New US sanctions imposed on the Syrian regime on Wednesday are set to deal a blow to President Bashar Al Assad’s bid for reconstruction funds after nine years of civil war.
The Caesar Act levies sanctions on those who deal with the Assad government or provide it with “significant financial, material, or technological support” and anyone who supports the regime’s military.
Under secondary sanctions introduced in the legislation, holders of any links to business aiding the regime would risk being penalised.
In the first action under the act, the American government on Wednesday announced the imposition of fresh sanction against Mr Assad, his wife and two surviving siblings, as well as 35 other individuals and entities.
Senior State Department official Brian Hook described the 39 names as "the first wave".
Mr Hook told an online debate organised by the Beirut Institute that people "who engage in transactions" with the 39 individuals "are at risk of being cut off from the global financial system and they find themselves on a backlist".
The act puts a solid halt on hopes Syrian officials had of international financial assistance for rebuilding the country to be channelled to the Assad government, despite the continuation of the conflict.
They even signalled that the priority of rebuilding projects would go to Alawite regions and areas inhabited by other minorities, the crux of President Bashar Al Assad’s support, hit by an ongoing collapse in the currency.
China has been the only business power that specifically committed to help the regime recover economically, citing transport and other infrastructure projects aligned with its “Belt and Road” politico-infrastructure plans on several continents.
But representatives of Chinese companies have made it clear to the regime in the last few years that they would need to balance Beijing's pro-Assad posture with the risk of running afoul of the Caesar Act, a Syrian businessman supportive of the president told The National.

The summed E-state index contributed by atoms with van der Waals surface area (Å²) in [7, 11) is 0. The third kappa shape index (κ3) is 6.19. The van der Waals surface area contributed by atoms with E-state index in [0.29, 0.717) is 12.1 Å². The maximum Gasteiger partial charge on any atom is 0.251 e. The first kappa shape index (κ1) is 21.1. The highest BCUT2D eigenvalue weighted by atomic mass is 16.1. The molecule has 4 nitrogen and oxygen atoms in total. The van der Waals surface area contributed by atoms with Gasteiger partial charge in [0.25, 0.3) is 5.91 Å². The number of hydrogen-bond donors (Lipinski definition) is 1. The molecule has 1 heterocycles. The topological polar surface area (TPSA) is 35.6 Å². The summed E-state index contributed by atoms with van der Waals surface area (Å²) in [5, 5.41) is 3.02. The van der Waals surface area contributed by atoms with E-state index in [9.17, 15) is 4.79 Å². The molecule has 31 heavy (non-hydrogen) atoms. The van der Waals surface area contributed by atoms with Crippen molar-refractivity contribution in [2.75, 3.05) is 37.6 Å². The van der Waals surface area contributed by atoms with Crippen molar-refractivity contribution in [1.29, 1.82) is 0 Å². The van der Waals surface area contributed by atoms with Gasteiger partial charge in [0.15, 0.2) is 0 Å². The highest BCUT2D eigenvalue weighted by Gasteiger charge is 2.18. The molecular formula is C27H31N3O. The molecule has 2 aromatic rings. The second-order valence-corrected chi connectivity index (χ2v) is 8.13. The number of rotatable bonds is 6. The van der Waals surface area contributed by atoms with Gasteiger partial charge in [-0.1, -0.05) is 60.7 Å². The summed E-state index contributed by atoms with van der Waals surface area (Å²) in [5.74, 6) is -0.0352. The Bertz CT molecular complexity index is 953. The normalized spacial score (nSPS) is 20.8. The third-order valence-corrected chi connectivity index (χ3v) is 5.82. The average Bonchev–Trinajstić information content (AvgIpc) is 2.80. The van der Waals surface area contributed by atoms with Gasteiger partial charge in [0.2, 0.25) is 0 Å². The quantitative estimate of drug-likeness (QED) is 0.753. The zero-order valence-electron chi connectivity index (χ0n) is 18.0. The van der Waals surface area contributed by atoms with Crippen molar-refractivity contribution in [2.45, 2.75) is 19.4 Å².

Beijing’s position is in line with Russia, which intervened militarily in the country in 2015 to prop up the Alawite-dominated regime. Just a year after the intervention, the first draft of the Caesar Act was released.
“Syria is a very small market compared with what they could lose in the US,” said the businessman, who had met Chinese counterparts in Damascus.
He pointed to Huawei, already forced in late 2018 to curtail its operations in regime areas after complications linked to the aftershocks of renewed US sanctions on Iran and the arrest in Canada of Meng Wanzhou, the Chinese telecom conglomerate’s chief financial officer.
Regional bankers say actual Chinese cash flow to the regime in Damascus has been negligible in the four years since the Caesar Act was drafted. The bill is due to come into effect today.
Businesses across the region, particularly in Lebanon, where bankers say a significant proportion of the regime’s front men live, are waiting to see how the US executive branch will implement the bill.
A sectorial component of Caesar Act could also place most of the construction, oil and air transport components of the economy in regime areas under sanctions.
The Syrian authorities have been expecting reconstruction flows from China, and to a lesser degree from Russia, to help reverse a collapse in the currency that accelerated in the past few weeks.